Sox fans could only hope that the Sunday finale would turn out better. The Tigers had tapped John Hiller as the series finale starter. Hiller had suffered a heart attack in 1971 and had not made the team out of spring training. Hiller started the 1972 season as a batting practice pitcher. He was recalled in July and had appeared in 22 games, making two other spot starts. Starts that lasted three and four innings each. Hiller had pitched well, but it looked as if the Tigers would need to get into their bullpen before the Sox series and tire some guys out. Sox fans were rooting for a Brewers offensive awakening.
On a final note, this Tigers win eliminated the Yankees from the pennant race.
Boston v. Baltimore
Marty Pattin v. Pat Dobson
Another good pitching matchup. Dobson went 20-8 the year before. What was remarkable about that year was the three other Orioles who won 20+ games as well: Jim Palmer, Mike Cuellar and Dave McNally. That was a pitching staff. One of only two teams to have four twenty game winners.* In 1972, Dobson wasn’t that much different a pitcher than he was in 1971, but his record was worse. He ended the 1972 season at 16-18. His ’72 ERA+ was identical to ’71, his WHIP was lower, he allowed fewer hits per 9 innings, allowed fewer homers per nine. He walked a tad more per nine and struck out a tad less, but overall, he was pretty much the same pitcher. As many numbers people argue, wins shouldn’t be how we value a pitcher. Pat Dobson ’72 v. Pat Dobson ’71 is a prime example of this.
*The other? The 1920 White Sox.
The game started off on the right foot, or should I say, the left bat of Yaz, who clubbed a single to center to drive in Tommy Harper who had singled and stolen second to start the game. The O’s did not get to Pattin until the third. Light hitting Mark Belanger singled to left and Dobson bunted him to second. With two outs, Paul Blair lined a single to right and the speedy Belanger came in ahead of the throw from Reggie Smith in right. I guess Dewey had not by this point in his rookie year found his way into his rightful outfield spot.
The Sox came right back in the top of the fourth. Reggie Smith singled and stole second, Rico Petrocelli singled softly to right and Smith moved to third. Fisk was walked and up came Dewey with the bases loaded and nobody out. Dewey grounded into a double play but Reggie Smith managed to score from third. That was all the Sox could eke out from the bases loaded situation. The game remained a tense one for Sox fans.
In the top of the 8th, Dobson was replaced by Grant Jackson, a decent lefty who had a productive 18 year career. Jackson was brought on to face Yaz and the switch hitting Reggie Smith. The move backfired. Yaz worked the count to 2-2. Jackson threw him a curveball that Yaz nearly chased but held up. The home plate umpire, Jim Odom, indicated that Yaz had indeed checked his swing. Earl Weaver erupted from the bench. Spit flew as he went into a tirade with Odom. When Odom refused to consult with the third base umpire, Earl lost it and got himself tossed. Wouldn’t you know it, but the next pitch was a grooved fastball from Jackson and Yaz took it deep into the night to give the Sox a 3-1 lead. Phew, time to breath easy Sox fans. But no, the excitement was not over.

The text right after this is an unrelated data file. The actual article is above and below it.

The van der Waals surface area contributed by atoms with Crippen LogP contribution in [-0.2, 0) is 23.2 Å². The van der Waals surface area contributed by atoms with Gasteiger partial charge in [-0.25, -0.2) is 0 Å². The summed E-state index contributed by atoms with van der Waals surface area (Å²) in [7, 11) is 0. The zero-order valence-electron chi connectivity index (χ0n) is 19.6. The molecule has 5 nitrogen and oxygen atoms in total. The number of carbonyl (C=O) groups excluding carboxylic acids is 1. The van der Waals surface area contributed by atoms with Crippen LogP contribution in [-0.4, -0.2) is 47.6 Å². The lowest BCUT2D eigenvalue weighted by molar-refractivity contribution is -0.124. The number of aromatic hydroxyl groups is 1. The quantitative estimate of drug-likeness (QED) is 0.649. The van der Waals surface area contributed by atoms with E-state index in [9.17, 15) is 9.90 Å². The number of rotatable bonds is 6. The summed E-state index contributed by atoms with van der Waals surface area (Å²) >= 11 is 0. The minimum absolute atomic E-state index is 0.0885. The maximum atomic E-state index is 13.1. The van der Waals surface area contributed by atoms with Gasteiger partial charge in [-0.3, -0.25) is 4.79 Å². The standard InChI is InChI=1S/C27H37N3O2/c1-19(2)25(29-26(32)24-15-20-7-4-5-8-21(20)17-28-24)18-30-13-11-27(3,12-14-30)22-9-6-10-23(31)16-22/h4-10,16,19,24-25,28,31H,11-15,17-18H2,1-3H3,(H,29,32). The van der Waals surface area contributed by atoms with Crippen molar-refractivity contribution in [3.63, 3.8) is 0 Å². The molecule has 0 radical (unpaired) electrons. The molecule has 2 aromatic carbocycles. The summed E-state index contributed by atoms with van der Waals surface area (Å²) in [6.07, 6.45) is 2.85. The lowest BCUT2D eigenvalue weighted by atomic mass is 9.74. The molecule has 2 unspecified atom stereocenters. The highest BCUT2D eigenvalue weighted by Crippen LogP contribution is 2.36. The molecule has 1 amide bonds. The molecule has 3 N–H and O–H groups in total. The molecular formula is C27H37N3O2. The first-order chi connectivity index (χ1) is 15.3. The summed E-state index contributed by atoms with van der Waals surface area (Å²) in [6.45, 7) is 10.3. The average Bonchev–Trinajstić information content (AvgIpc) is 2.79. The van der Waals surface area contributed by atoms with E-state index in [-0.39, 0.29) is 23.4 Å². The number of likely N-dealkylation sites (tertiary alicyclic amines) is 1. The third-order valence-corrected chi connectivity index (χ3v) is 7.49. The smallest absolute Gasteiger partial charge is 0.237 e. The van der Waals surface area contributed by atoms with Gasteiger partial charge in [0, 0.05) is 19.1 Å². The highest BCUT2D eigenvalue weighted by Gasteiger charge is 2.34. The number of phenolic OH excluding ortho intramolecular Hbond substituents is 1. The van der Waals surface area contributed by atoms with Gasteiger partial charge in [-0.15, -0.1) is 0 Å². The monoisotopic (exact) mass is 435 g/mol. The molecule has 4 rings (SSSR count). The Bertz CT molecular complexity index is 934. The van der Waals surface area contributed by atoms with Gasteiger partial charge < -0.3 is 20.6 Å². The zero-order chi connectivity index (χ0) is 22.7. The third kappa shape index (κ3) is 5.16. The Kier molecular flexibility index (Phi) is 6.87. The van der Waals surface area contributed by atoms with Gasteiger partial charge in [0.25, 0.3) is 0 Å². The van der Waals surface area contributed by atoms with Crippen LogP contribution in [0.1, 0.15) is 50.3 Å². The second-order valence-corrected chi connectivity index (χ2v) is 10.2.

Pattin started the ninth by giving up a hit to Brooks Robinson, who was replaced by pinch runner Al Bumbry. Bumbry was in his rookie season and had only been called up earlier that month. Just two years earlier, Bumbry was in Vietnam. While in college he joined the Reserve Officer Training Corp so that he would be assured of finishing school before being drafted to go to Vietnam. After his return from Vietnam, he started his baseball career but admitted it did not have the same significance to him after his war experience. On a more mundane note, he was known as the “fastest player in Oriole history.” His speed would get him in trouble this game.
Pattin then walked Bobby Grich and that was the end of his evening. Two on and nobody out and only up by two. Ouch. Eddie Kasko, the Sox manager, called for Bob Veale to come on in relief. Veale got Johnny Oates to foul out on his third bunt attempt. One down. I must suggest here that Weaver must have been irate at the decision to have Oates sacrfice. Weaver hated giving up outs. Next up was Davey Johnson*, pinch hitting for Mark Belanger.
*Oddly, both Oates and Johnson would go on to manage in the big leagues. And, both managed the Orioles for a time. Oates from 1991-1994 and Johnson from 1996-1997.
Johnson got behind in the count 1-2. Veale threw a strike over the inside part of the plate, and as he wound up, Bumbry broke for third.
“I was surprised,” said Rico Petrocelli the third baseman. As if in harmony, Fisk added, “I was surprised.” Surprised or not, Johnson was out on a called third strike (out number two) and Fisk took a short step to his right to get a good angle for his throw and to avoid Johnson. Fisk fired and Petrocelli received the ball knee high. “Perfect. I took the ball and swept it around and had the guy by a little bit. It was some throw and I’ve never seen a game end that way in my whole life,” said Petrocelli.
Another win for the Sox. They had managed to keep their meager 1.5 game lead over the Tigers. One more game with the O’s before heading of to Detroit. Up next, though, another tough O’s pitcher, Mike Cuellar, the Cy Young winner in 1969 and winner of 20+ games each of the previous three seasons.
A final note, Clemente got his 3,000th hit this day.
Tomorrow – Sunday, October 1, 1972.